by Kate Watkins
Monday night began the relocation process of thousands of inhabitants living in Venezuela’s Torre de David (Tower of David), the world’s tallest slum, according to reports by Venezuelan newspaper Últimas Noticias, BBC Mundo and tweets from journalists following the coverage. The relocation initiative is being carried out by the Interior and Justice Ministry, and comes just five days after the announcement that the Venezuelan government is in negotiations with Chinese banks interested in purchasing the building.
Negotiations with Chinese banks are being led by the Minister of State for the Revolutionary Transformation of Greater Caracas, Ernesto Villegas, and would involve the relocation of the tower’s current tenants to Cúa, a city 53 kilometers outside of the capital, possibly in December of this year.
However, prior to the disclosure of the negotiations, the government had announced that they would perform “an analysis of the community in order to take the steps necessary to improve the living conditions and environment” of the tower’s residents.
Yet despite this announcement to improve the living conditions, the government reportedly began relocating the Tower of David’s residents on July 21 at 10pm. The relocation is being carried out floor-by-floor and the inhabitants will be moved to housing solutions, primarily in Valles del Tuy, in Miranda state.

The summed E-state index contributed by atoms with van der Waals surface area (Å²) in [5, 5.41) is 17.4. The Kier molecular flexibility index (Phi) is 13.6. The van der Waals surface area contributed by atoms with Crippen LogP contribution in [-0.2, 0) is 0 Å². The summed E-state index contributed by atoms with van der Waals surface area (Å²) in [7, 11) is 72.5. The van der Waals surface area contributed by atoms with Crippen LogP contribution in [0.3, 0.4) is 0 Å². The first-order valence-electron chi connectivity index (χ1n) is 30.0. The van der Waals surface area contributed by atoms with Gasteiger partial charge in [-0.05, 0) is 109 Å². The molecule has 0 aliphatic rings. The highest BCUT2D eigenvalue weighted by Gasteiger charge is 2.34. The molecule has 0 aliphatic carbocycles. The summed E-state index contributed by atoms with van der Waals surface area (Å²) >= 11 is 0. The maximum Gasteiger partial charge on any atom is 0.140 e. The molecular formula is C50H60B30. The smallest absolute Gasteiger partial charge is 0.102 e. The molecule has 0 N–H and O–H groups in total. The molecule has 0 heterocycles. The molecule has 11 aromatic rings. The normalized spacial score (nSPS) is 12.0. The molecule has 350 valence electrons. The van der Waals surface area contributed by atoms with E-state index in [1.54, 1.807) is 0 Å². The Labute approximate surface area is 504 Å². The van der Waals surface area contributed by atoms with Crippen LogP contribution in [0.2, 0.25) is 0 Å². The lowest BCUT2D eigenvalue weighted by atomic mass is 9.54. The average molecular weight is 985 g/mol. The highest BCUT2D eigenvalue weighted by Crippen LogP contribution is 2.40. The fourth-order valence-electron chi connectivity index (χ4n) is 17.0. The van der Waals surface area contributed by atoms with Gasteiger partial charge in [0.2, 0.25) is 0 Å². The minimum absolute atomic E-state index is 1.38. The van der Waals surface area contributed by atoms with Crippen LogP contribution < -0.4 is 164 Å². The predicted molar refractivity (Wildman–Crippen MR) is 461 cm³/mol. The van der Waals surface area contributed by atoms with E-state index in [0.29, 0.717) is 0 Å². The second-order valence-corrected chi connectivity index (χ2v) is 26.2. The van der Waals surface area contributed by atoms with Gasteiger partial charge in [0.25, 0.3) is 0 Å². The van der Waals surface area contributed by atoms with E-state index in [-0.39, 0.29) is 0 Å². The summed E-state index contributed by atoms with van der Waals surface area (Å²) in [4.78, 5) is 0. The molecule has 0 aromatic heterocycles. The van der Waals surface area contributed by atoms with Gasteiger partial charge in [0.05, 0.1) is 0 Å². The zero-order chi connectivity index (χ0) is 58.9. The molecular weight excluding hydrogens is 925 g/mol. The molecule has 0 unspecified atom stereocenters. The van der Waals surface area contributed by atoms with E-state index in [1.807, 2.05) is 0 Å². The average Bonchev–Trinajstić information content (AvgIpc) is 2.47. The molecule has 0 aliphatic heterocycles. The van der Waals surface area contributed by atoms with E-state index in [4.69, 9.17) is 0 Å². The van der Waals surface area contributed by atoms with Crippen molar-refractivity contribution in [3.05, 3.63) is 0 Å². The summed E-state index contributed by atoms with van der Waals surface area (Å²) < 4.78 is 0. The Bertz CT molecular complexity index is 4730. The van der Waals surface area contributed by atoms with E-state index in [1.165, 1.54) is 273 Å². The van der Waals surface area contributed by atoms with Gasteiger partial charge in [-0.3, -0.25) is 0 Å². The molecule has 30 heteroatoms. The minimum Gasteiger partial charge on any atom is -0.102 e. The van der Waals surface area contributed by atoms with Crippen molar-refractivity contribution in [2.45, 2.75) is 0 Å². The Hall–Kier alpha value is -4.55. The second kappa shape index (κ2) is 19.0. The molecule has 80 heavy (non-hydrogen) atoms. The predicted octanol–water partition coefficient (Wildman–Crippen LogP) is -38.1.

The Tower of David negotiation coincides with the close of the XII China-Venezuela High Level Bi-national Committee, and the signing of 38 new cooperation agreements between both countries in addition to US$4bn in loans from China.
The Tower of David is an unfinished financial skyscraper in downtown Caracas, whose construction was abandoned in 1994, a victim of the country’s banking crisis. Although the tower has been in the hands of the state since the halt of construction, in 2007 two thousand homeless citizens took over and inhabited the skyscraper, making it the tallest vertical slum in the world. Despite not having any elevators, the Tower of David is inhabited by over 5,000 people who live and work within the first 28 of the Tower’s 44 floors. In 2012, it was the subject of Iwan Baan’s Golden Lion-winning pavilion at the Venice Biennale.